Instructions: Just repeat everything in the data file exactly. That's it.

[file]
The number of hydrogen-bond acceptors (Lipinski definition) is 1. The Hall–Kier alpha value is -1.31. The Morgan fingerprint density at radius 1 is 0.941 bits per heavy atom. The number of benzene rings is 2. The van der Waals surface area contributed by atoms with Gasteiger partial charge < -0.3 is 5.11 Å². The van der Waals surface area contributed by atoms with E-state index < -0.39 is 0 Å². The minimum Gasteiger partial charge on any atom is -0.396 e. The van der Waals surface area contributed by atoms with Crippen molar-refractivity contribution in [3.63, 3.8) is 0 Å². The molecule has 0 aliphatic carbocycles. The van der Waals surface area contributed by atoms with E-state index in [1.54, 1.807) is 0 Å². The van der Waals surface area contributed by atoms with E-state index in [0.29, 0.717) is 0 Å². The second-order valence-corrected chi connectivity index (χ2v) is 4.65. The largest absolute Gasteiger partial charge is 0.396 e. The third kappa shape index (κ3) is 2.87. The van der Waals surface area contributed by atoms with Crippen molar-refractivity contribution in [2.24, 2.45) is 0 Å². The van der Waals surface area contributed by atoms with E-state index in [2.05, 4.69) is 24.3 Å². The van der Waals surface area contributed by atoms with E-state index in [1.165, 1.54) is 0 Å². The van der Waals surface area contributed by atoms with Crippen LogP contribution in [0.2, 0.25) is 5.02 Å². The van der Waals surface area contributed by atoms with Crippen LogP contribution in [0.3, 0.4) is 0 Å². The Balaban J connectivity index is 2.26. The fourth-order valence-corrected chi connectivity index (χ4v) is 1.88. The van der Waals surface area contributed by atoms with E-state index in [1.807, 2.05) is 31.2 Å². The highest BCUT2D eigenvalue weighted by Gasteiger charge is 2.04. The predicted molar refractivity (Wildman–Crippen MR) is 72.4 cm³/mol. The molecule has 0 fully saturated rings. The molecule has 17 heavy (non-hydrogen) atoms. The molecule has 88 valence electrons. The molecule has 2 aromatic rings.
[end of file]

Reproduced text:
The number of hydrogen-bond acceptors (Lipinski definition) is 1. The Hall–Kier alpha value is -1.31. The Morgan fingerprint density at radius 1 is 0.941 bits per heavy atom. The number of benzene rings is 2. The van der Waals surface area contributed by atoms with Gasteiger partial charge < -0.3 is 5.11 Å². The van der Waals surface area contributed by atoms with E-state index < -0.39 is 0 Å². The minimum Gasteiger partial charge on any atom is -0.396 e. The van der Waals surface area contributed by atoms with Crippen molar-refractivity contribution in [3.63, 3.8) is 0 Å². The molecule has 0 aliphatic carbocycles. The van der Waals surface area contributed by atoms with E-state index in [1.54, 1.807) is 0 Å². The van der Waals surface area contributed by atoms with E-state index in [0.29, 0.717) is 0 Å². The second-order valence-corrected chi connectivity index (χ2v) is 4.65. The largest absolute Gasteiger partial charge is 0.396 e. The third kappa shape index (κ3) is 2.87. The van der Waals surface area contributed by atoms with Crippen molar-refractivity contribution in [2.24, 2.45) is 0 Å². The van der Waals surface area contributed by atoms with E-state index in [2.05, 4.69) is 24.3 Å². The van der Waals surface area contributed by atoms with E-state index in [1.165, 1.54) is 0 Å². The van der Waals surface area contributed by atoms with Crippen LogP contribution in [0.2, 0.25) is 5.02 Å². The van der Waals surface area contributed by atoms with Crippen LogP contribution in [0.3, 0.4) is 0 Å². The Balaban J connectivity index is 2.26. The fourth-order valence-corrected chi connectivity index (χ4v) is 1.88. The van der Waals surface area contributed by atoms with E-state index in [1.807, 2.05) is 31.2 Å². The highest BCUT2D eigenvalue weighted by Gasteiger charge is 2.04. The predicted molar refractivity (Wildman–Crippen MR) is 72.4 cm³/mol. The molecule has 0 fully saturated rings. The molecule has 17 heavy (non-hydrogen) atoms. The molecule has 88 valence electrons. The molecule has 2 aromatic rings.